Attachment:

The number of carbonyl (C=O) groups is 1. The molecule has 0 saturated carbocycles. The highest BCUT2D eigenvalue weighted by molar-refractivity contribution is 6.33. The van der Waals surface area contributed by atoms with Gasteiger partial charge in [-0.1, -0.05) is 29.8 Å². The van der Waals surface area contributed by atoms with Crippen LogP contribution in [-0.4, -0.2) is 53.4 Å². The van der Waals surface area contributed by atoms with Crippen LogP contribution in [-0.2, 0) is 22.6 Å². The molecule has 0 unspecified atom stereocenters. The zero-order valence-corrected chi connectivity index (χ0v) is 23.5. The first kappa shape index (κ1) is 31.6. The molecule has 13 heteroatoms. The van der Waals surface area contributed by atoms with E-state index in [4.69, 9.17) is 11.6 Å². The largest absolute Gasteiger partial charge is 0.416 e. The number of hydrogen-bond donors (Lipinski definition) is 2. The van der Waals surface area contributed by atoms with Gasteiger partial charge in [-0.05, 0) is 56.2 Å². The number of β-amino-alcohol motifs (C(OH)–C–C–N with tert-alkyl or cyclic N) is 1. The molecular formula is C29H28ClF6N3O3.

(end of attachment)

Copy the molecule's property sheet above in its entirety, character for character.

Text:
The number of carbonyl (C=O) groups is 1. The molecule has 0 saturated carbocycles. The highest BCUT2D eigenvalue weighted by molar-refractivity contribution is 6.33. The van der Waals surface area contributed by atoms with Gasteiger partial charge in [-0.1, -0.05) is 29.8 Å². The van der Waals surface area contributed by atoms with Crippen LogP contribution in [-0.4, -0.2) is 53.4 Å². The van der Waals surface area contributed by atoms with Crippen LogP contribution in [-0.2, 0) is 22.6 Å². The molecule has 0 unspecified atom stereocenters. The zero-order valence-corrected chi connectivity index (χ0v) is 23.5. The first kappa shape index (κ1) is 31.6. The molecule has 13 heteroatoms. The van der Waals surface area contributed by atoms with E-state index in [4.69, 9.17) is 11.6 Å². The largest absolute Gasteiger partial charge is 0.416 e. The number of hydrogen-bond donors (Lipinski definition) is 2. The van der Waals surface area contributed by atoms with Gasteiger partial charge in [-0.05, 0) is 56.2 Å². The number of β-amino-alcohol motifs (C(OH)–C–C–N with tert-alkyl or cyclic N) is 1. The molecular formula is C29H28ClF6N3O3.